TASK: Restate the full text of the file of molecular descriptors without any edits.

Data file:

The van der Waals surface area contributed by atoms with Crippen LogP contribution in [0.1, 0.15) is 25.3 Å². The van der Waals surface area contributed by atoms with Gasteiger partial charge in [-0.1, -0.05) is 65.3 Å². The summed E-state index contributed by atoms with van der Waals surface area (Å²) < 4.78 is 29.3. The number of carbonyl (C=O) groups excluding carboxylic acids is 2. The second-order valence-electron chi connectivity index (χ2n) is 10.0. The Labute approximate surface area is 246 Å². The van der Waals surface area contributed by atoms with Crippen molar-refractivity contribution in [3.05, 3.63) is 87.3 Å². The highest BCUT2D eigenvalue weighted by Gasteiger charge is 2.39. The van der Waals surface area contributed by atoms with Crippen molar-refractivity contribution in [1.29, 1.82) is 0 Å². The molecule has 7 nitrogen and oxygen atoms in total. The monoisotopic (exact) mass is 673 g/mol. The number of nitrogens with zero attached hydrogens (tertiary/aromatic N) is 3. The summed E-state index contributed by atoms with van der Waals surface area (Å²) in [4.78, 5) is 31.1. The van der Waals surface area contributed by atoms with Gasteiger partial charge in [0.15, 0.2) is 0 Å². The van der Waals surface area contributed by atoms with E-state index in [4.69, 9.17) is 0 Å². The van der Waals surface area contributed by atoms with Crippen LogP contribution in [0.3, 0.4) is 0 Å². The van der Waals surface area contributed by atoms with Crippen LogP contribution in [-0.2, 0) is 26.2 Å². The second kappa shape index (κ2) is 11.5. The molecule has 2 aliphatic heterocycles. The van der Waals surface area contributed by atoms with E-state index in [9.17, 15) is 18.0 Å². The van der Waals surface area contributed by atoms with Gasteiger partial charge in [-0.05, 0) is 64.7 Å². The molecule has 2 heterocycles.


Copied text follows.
The van der Waals surface area contributed by atoms with Crippen LogP contribution in [0.1, 0.15) is 25.3 Å². The van der Waals surface area contributed by atoms with Gasteiger partial charge in [-0.1, -0.05) is 65.3 Å². The summed E-state index contributed by atoms with van der Waals surface area (Å²) < 4.78 is 29.3. The number of carbonyl (C=O) groups excluding carboxylic acids is 2. The second-order valence-electron chi connectivity index (χ2n) is 10.0. The Labute approximate surface area is 246 Å². The van der Waals surface area contributed by atoms with Crippen molar-refractivity contribution in [3.05, 3.63) is 87.3 Å². The highest BCUT2D eigenvalue weighted by Gasteiger charge is 2.39. The van der Waals surface area contributed by atoms with Crippen molar-refractivity contribution in [1.29, 1.82) is 0 Å². The molecule has 7 nitrogen and oxygen atoms in total. The monoisotopic (exact) mass is 673 g/mol. The number of nitrogens with zero attached hydrogens (tertiary/aromatic N) is 3. The summed E-state index contributed by atoms with van der Waals surface area (Å²) in [4.78, 5) is 31.1. The van der Waals surface area contributed by atoms with Gasteiger partial charge in [0.15, 0.2) is 0 Å². The van der Waals surface area contributed by atoms with E-state index in [4.69, 9.17) is 0 Å². The van der Waals surface area contributed by atoms with Crippen LogP contribution in [0.3, 0.4) is 0 Å². The van der Waals surface area contributed by atoms with Crippen LogP contribution in [-0.2, 0) is 26.2 Å². The second kappa shape index (κ2) is 11.5. The molecule has 2 aliphatic heterocycles. The van der Waals surface area contributed by atoms with E-state index in [9.17, 15) is 18.0 Å². The van der Waals surface area contributed by atoms with Gasteiger partial charge in [-0.05, 0) is 64.7 Å². The molecule has 2 heterocycles.